Monday, January 10, 2011 - 2:00pm - 3:00pm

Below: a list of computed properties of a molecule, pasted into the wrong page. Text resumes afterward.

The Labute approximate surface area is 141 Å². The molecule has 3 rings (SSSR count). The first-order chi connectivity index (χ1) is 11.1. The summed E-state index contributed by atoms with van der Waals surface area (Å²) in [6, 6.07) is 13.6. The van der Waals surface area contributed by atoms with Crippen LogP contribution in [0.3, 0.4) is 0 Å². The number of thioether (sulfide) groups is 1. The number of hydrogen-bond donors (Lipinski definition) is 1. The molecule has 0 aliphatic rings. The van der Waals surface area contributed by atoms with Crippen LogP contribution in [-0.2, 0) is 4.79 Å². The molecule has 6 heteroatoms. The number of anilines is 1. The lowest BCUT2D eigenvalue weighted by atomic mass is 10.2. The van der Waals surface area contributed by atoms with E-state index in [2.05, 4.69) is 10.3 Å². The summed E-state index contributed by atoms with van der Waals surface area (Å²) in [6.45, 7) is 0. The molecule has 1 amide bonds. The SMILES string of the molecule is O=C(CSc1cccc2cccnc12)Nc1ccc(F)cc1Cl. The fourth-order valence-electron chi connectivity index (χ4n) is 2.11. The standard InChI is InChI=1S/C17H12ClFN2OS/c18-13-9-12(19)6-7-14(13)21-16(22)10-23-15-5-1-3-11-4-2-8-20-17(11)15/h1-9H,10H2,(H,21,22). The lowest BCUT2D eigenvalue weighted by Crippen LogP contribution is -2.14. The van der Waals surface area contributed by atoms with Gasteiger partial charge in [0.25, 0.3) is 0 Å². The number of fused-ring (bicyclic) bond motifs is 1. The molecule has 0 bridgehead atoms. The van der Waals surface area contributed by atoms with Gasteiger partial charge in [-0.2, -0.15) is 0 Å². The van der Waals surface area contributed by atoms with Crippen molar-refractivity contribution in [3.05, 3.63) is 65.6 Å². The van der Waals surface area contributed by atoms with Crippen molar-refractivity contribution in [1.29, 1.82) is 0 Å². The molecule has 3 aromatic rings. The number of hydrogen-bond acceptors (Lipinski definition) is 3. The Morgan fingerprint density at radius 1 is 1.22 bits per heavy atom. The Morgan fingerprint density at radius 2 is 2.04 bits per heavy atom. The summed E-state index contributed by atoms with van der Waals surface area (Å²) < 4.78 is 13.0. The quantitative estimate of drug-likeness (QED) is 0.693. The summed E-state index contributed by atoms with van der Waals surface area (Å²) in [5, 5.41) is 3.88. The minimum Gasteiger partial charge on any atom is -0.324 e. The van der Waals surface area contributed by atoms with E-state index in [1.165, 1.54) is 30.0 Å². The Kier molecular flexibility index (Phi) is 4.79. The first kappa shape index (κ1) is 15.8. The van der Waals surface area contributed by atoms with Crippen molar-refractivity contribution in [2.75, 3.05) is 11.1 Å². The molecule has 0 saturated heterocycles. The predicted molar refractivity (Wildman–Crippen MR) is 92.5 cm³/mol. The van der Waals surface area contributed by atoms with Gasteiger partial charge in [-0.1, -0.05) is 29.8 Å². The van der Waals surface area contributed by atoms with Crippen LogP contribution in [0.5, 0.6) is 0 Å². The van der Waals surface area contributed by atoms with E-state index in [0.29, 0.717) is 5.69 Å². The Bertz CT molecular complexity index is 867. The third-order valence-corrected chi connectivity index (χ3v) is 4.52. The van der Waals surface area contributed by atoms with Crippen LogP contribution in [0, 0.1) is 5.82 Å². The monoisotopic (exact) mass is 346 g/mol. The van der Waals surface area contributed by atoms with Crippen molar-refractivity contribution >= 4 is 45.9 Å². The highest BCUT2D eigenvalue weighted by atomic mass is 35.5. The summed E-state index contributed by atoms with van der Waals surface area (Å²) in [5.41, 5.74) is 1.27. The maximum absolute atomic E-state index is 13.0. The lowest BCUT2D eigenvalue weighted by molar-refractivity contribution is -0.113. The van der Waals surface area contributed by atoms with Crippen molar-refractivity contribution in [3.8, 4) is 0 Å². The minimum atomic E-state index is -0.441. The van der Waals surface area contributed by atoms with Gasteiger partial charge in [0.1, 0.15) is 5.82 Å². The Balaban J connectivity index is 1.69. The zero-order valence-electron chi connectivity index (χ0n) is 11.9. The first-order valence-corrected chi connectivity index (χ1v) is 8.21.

Parallelism is largely seen as a necessary evil to cope with the power restrictions on a chip and most programmers would prefer to continue writing sequential programs rather than dealing with the alien and error-prone parallel programming. This talk will question this view and point out how the allegedly unfamiliar parallel processing is utilized by millions of people everyday. Parallelism appears as a course only when looking at it from the crooked illusion of sequential processing. Admittedly, there are critical decisions associated with specialization, data movement or synchronization, but we also have lots of experience in taking them because they are performed everyday. Presented results will demonstrate that the drawn analogies are not just theoretic.